Editorial Acknowledgment


This issue features seven articles that will be presented at the 17th  International Conference on Educational Data Mining (EDM 2024) in the JEDM Journal Track at EDM 2024 that will take place in Atlanta, USA, July 14-17, 2024. This issue features as well three regular articles and three articles selected by the program chairs of the 16th  International Conference on Educational Data Mining (EDM 2023); these articles are extended versions of papers presented at EDM 2022, and that could not be published in the corresponding special section of the December Issue of JEDM in 2023.


For the tenth time, EDM 2024 will hold a Journal track allowing papers submitted to JEDM to be presented at the conference. The JEDM Track at EDM 2024 received 17 submissions, among which seven made it to the final stage in time for publication in this issue. We are pleased to publish the following works.


Yang Shi, Robin Schmucker, Keith Tran, John Bacher, Kenneth Koedinger, Thomas Price, Min Chi, and Tiffany Barnes address the knowledge component (KC) attribution problem among computer programming students. This refers to the difficulty in attributing student errors to specific KCs, as programming requires students to practice several KCs at the same time. Their supervised code2vec model trained on expert-defined KCs achieved AUCs of 75% or higher. Subsequent experiments showed how the inclusion of submission correctness and learning curves into the model can help with KC attribution.


The paper Automated Evaluation of Classroom Instructional Support with LLMs and BoWs: Connecting Global Predictions to Specific Feedback by Jacob Whitehill and Jennifer LoCasale-Crouch compares the use of Large Language Models (LLMs) and Bag of Words (BoW) models to analyze the presence of Instructional Support in teachers’ speech and estimate a global CLassroom Assessment Scoring System (CLASS) score. One finding is that “LLMs generally yield slightly greater accuracy than BoW, though the best models often combined features extracted from both LLM and BoW”.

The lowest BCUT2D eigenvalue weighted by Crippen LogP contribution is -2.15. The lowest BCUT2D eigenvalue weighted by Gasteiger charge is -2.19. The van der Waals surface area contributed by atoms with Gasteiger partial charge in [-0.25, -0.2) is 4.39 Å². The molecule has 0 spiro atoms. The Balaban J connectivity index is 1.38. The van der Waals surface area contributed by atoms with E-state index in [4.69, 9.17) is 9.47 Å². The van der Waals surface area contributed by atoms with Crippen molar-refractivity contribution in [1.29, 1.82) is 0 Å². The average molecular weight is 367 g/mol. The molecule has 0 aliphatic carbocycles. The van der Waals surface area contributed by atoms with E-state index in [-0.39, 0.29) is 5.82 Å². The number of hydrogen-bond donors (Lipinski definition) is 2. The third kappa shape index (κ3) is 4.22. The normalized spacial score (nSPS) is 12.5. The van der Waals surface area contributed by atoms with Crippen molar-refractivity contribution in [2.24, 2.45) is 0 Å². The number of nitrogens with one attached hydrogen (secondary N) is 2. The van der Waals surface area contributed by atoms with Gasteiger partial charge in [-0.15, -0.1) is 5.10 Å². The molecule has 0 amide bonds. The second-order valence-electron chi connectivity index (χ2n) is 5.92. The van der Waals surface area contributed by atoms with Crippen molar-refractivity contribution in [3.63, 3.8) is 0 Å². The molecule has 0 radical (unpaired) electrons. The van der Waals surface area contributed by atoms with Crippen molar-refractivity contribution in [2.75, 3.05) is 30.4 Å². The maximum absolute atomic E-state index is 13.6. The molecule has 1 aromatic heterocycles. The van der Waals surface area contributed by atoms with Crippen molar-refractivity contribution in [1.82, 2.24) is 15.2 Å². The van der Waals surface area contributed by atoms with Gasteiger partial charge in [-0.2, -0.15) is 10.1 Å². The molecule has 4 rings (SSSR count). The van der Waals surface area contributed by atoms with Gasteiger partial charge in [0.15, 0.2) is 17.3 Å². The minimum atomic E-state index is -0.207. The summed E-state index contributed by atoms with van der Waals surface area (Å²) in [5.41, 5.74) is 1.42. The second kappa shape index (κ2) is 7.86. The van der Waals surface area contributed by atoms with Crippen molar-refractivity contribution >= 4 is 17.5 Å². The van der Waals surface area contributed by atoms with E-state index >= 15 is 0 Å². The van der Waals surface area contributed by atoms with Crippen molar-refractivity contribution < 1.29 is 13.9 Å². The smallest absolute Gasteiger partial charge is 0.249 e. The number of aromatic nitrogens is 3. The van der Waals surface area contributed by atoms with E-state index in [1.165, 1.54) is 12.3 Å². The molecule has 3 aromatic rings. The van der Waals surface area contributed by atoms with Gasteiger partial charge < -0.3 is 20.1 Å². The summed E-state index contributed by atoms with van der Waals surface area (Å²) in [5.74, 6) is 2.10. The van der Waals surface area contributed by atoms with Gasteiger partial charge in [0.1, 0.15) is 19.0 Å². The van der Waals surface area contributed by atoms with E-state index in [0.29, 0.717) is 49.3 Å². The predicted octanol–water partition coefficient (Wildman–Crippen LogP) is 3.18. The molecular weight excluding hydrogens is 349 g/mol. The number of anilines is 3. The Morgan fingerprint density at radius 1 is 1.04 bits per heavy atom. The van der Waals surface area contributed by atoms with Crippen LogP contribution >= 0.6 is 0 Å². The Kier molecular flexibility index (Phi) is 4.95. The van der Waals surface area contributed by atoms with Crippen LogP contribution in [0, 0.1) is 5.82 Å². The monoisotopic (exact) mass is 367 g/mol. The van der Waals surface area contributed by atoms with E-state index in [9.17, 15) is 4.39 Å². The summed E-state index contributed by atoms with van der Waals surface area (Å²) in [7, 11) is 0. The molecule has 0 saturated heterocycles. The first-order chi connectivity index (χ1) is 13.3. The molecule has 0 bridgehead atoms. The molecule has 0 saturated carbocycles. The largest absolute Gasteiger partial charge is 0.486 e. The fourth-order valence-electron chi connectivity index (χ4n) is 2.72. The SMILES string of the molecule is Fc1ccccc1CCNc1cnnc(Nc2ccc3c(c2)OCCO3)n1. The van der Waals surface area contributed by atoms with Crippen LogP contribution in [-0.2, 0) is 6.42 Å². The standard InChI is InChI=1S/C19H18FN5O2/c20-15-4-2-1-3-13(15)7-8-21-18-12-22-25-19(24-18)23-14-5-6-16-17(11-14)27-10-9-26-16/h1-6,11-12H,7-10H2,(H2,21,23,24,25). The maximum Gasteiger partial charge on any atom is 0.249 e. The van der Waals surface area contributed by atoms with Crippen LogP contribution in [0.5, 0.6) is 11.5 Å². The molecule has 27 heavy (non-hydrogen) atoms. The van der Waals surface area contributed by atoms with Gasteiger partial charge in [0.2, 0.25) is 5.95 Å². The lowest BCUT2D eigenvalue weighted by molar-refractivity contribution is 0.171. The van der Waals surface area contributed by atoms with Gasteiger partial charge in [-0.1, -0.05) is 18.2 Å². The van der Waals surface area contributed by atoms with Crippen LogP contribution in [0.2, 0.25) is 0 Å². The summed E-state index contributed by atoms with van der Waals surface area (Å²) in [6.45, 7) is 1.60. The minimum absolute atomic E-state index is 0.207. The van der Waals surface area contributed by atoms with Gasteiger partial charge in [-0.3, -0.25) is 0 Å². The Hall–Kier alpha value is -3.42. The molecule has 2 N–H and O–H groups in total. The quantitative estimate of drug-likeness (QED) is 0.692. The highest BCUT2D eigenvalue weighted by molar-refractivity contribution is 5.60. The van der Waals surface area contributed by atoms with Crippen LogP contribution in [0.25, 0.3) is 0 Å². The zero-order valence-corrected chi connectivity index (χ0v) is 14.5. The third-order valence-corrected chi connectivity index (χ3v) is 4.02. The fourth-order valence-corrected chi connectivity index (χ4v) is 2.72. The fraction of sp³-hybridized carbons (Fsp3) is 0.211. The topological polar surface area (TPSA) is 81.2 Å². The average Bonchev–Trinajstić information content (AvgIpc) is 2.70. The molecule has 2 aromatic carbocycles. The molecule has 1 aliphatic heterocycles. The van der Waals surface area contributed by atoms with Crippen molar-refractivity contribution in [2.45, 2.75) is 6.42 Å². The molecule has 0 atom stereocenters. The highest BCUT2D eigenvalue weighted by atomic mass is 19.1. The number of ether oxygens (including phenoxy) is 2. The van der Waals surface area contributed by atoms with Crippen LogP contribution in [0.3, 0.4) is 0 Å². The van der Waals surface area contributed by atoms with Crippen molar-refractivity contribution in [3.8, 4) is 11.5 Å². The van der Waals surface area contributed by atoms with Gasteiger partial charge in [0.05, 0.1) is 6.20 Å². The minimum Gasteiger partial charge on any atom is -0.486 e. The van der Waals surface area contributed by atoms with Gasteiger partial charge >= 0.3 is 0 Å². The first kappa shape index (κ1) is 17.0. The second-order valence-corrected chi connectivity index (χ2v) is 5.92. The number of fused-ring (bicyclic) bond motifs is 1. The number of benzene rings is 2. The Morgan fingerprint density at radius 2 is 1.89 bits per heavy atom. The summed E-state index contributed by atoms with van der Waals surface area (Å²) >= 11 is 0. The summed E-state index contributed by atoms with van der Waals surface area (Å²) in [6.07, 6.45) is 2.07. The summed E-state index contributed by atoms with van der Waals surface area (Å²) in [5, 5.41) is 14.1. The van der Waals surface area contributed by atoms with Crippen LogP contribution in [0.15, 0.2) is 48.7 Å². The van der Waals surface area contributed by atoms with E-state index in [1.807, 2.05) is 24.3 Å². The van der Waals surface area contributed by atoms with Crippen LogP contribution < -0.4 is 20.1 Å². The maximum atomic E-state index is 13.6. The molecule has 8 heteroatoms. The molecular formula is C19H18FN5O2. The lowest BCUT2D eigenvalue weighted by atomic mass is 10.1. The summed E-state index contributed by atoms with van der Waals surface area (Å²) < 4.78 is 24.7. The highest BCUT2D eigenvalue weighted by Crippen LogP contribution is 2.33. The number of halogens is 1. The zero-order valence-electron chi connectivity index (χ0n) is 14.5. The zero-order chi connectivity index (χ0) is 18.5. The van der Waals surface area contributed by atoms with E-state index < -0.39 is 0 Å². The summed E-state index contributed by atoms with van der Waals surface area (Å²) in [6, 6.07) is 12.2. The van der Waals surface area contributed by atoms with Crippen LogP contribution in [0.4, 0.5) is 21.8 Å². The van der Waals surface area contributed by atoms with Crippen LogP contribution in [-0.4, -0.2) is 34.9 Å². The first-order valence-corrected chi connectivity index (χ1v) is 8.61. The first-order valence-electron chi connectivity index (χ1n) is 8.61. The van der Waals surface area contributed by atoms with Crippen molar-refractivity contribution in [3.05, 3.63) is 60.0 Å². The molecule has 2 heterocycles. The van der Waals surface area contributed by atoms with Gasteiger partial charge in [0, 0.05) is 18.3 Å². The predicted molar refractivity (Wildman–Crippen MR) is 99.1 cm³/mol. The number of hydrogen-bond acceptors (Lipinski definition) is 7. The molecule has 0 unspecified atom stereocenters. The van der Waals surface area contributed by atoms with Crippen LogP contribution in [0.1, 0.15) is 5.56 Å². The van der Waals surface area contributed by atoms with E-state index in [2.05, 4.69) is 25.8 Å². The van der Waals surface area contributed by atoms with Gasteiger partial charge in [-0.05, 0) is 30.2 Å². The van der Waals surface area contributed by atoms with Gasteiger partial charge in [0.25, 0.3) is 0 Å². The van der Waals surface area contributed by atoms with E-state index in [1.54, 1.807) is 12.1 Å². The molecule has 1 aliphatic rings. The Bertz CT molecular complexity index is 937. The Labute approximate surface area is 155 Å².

In the paper, An Approach to Improve k-Anonymization Practices in Educational Data Mining Frank Stinar, Zihan Xiong, and Nigel Bosch propose a framework to k-anonymize students' data while preserving the utility of the dataset for data mining tasks. Their evaluation shows that the downstream machine learning accuracy is improved by 30.59% when using their framework over baseline data anonymization. 


The paper Exploring the Impact of Symbol Spacing and Problem Sequencing on Arithmetic

Performance: An Educational Data Mining Approach by Avery Harrison Closser, Anthony F. Botelho and Jenny Yun-Chen Chan revisit an earlier study on manipulating the spacing between symbols in arithmetic expressions and its effect on students’ performance.  They find that problem composition and problem order may have caused unintended effects in the earlier study and draw methodological implications for educational researchers.

Kirk Vanacore, Ashish Gurung, Adam Sales, and Neil Heffernan build on previous research to test various ways of proactively discouraging students from gaming the system. In this study they compare the effects delaying hint access to the effects of gamification (not to be confused with gaming the system). Specifically, they combine established methods in a novel way, using a fully latent principal stratification for causal inference to examine detectors of gaming the system.


John Stamper, Steven Moore, Carolyn P. Rose, Philip I. Pavlik, Jr., and Kenneth Koedinger present LearnSphere, a web-based data infrastructure that integrates previously siloed educational data and analytic resources, one of which is DataShop. In an atmosphere that is increasingly concerned about AI ethics, LearnSphere’s structure and in so doing shows how this tool contributes to model transparency and explainability by enabling reproducibility and replicability of experiments.


Md Akib Zabed Khan and Agoritsa Polyzou discuss a recommendation system that helps students manage their academic load. The system suggests courses from the upcoming semester that are best suited to be taken together. The authors use information from past students about co-taken courses as basis for establishing the relationship between courses and their compatibility. The authors found that this session-based method for arriving at recommendations outperforms existing approaches based on course popularity, association, similarity, and others.



Maria Mercedes T. Rodrigo (Chair JEDM@EDM2024), Ateneo de Manila University, PHILIPPINES

Agathe Merceron (Chair JEDM@EDM2024), Berlin University of Applied Sciences, GERMANY

Jaclyn Ocumpaugh (Chair JEDM@EDM2024), University of Pennsylvania, USA


The Editor and Associate Editors would like to warmly thank the editorial board and colleagues who kindly served as reviewers in 2023. Their professionalism and support are much appreciated.


Editorial Board

Tiffany Barnes, North Carolina State University, USA